“People forget what a powerhouse Disney was in 2019,” the source said. (Disney released seven of the top 10 films at the US and worldwide box office that year). “But Disney has it all, from ‘Doctor Strange’ to ‘Avatar.’ There’s no doubt in my mind that they’ll be preeminent.”
Warner Bros. and Paramount may experience growing pains
Paramount is having a strong 2022 so far at the US box office, with four consecutive No. 1 films in “Scream”, “Jackass Forever”, “The Lost City” and “Sonic the Hedgehog 2”. The studio could go five-for-five with “Top Gun: Maverick” over Memorial Day weekend.
After “Top Gun,” however, Paramount’s list of releases is slim. He pushed back “Mission: Impossible – Dead Reckoning Part One”, the seventh film in the franchise, to next year.
The studio is also under new management, as Brian Robbins replaced Jim Gianopulos as president last year.
“I think Paramount is a bit lost,” the industry source said. “Brian Robbins doesn’t know the [theatrical] business again. It has not been tested.”
But, Rodriguez, the CEO of Marcus Theaters, is optimistic about Paramount under Robbins, saying Robbins “feels good about the potential of the theater”.
Paramount’s slate is also more stacked in 2023, with new entries in the “Mission: Impossible,” “Transformers,” and “Teenage Mutant Ninja Turtles” franchises on the schedule.
Warner Bros. is in a similar boat.
He could have a bigger roster next year, with sequel “Aquaman”, “Flash” and “Dune: Part Two”. And the studio is under new corporate ownership, after the merger of WarnerMedia and Discovery formed the new Warner Bros. Discovery.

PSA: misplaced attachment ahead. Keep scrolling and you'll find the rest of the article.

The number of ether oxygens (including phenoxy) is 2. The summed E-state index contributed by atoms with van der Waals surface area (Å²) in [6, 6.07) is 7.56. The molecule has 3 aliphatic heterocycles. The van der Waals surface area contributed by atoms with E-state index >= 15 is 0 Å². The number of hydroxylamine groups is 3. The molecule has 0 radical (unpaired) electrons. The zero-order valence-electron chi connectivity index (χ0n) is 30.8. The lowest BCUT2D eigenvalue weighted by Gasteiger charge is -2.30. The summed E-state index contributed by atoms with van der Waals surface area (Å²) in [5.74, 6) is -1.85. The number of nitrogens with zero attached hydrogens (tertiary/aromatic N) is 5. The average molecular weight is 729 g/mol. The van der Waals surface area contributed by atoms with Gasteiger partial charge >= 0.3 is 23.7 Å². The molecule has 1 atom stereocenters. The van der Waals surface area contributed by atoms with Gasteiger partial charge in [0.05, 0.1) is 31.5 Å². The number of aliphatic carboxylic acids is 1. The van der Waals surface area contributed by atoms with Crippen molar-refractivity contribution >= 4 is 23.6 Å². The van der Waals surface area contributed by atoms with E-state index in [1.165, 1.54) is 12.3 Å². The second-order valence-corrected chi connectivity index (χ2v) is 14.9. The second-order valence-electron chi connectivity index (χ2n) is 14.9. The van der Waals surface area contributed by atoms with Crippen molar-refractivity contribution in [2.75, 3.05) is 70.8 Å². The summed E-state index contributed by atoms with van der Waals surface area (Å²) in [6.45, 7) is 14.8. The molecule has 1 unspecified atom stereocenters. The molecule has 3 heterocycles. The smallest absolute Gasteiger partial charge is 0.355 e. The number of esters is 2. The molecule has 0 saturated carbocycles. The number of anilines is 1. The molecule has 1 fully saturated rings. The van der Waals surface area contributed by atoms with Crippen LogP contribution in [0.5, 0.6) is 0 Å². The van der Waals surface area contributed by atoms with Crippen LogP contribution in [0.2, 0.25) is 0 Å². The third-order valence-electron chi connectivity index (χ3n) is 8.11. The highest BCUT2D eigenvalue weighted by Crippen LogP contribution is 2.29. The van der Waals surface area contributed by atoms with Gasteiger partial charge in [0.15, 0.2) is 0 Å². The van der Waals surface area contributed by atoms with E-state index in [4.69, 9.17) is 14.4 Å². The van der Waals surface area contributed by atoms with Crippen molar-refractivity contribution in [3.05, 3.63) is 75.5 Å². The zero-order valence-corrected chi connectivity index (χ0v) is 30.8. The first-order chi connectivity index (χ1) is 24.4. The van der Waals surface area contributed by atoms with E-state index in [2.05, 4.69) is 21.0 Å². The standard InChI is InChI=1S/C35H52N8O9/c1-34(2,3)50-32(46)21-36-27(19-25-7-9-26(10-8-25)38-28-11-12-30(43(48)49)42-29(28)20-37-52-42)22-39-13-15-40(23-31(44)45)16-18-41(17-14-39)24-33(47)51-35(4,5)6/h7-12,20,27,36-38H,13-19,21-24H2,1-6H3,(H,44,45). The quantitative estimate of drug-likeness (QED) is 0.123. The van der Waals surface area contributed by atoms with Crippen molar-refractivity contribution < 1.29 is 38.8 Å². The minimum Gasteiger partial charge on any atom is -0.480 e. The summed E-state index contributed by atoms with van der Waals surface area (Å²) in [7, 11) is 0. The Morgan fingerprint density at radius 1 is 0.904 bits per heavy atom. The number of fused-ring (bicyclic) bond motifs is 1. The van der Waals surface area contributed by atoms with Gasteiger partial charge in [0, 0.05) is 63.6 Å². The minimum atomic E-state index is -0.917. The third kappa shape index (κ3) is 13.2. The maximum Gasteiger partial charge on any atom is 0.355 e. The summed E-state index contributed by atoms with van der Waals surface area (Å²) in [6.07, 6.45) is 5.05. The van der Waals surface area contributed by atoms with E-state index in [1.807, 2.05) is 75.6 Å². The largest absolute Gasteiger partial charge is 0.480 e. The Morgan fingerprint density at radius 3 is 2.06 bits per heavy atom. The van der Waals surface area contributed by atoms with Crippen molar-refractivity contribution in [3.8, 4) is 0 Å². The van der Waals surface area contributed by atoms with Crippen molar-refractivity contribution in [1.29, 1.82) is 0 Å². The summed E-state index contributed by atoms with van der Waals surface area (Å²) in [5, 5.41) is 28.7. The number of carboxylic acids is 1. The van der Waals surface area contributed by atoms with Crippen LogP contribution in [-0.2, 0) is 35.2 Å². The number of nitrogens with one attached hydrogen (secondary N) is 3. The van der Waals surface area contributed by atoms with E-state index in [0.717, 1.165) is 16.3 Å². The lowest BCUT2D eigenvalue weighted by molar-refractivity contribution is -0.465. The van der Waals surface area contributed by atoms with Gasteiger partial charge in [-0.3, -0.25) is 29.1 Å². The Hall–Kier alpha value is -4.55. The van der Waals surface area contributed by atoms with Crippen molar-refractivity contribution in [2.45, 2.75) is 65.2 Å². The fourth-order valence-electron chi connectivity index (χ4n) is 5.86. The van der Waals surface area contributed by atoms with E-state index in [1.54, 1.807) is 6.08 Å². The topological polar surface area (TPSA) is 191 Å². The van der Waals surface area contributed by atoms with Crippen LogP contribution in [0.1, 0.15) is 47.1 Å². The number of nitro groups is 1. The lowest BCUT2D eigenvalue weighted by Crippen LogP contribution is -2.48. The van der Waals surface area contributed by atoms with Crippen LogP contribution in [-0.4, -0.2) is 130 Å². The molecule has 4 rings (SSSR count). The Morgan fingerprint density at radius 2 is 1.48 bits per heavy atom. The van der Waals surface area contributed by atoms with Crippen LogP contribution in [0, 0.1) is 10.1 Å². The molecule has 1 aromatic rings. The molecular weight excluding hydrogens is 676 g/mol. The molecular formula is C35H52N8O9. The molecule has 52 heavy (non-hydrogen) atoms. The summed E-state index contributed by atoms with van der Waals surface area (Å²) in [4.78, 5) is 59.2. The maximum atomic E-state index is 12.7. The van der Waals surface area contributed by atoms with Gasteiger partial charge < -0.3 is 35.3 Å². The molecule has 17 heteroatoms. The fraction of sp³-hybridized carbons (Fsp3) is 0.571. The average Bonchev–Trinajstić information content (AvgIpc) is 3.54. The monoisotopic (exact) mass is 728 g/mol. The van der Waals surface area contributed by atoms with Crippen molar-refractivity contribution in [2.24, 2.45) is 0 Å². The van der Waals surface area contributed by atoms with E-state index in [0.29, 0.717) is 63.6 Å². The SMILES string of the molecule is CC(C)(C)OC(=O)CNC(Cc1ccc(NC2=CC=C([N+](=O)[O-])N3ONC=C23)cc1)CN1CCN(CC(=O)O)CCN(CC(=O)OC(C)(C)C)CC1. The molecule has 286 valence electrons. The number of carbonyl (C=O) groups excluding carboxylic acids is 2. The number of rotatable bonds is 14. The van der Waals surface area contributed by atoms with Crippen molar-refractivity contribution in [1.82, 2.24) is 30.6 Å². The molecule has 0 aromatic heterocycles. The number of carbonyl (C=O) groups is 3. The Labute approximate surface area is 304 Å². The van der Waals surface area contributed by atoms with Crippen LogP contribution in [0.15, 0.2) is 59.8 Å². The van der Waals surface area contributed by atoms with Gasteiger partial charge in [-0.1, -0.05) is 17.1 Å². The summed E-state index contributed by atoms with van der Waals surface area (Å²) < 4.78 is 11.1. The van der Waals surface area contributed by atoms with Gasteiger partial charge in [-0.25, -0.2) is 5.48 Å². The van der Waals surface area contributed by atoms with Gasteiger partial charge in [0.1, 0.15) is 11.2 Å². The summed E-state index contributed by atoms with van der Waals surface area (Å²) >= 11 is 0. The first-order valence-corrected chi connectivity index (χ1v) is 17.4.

CEO David Zaslav is working hard to mend relationships with theaters after the studio released all of its 2021 movies simultaneously to
. Rodriguez said Zaslav’s commitment to theaters sparked a new kind of “energy and excitement” throughout the industry.
Still, it could take some time for Warner Bros. to correct the shot.
“David Zaslav will get him on the right track, but I don’t think it will be overnight,” the industry source said.
A second industry source, who also wished to remain anonymous, asked Warner Bros. decision to announce early on when “The Batman,” which has grossed over $760 million worldwide, would be available to stream on Max (the studio is building in a 45-day theatrical window for its films).
“They probably could have played that [only in theaters] for 90 days,” the second source said. “But people in week three or week four who were interested in seeing it might have said, ‘I can wait.’ This is one of the dangers of these models.”
Netflix and Amazon could still shake up the movie industry
Industry leaders aren’t just paying attention to traditional Hollywood studios.
Theater owners are still courting
, which has weathered longer theatrical windows for the few movies it hits theaters. But the streaming giant recently opened the door to other ideas it had previously rejected, including an ad-supported plan, after losing subscribers for the first time in a decade.
“We’re always open to bigger theatrical releases from streaming companies if they have appropriate windows,” Fithian said. “The theater door is open to Netflix if they want to go for a bigger theatrical strategy.”
They are more wary of Amazon, which bought the MGM film studio last year and has not made clear its intentions for the studio’s films. Will it release them exclusively in theaters or will it release them on Prime Video?
“We want to see if there’s a theatrical release model for these MGM images still in the works,” Fithian said. “We don’t have any answers yet.”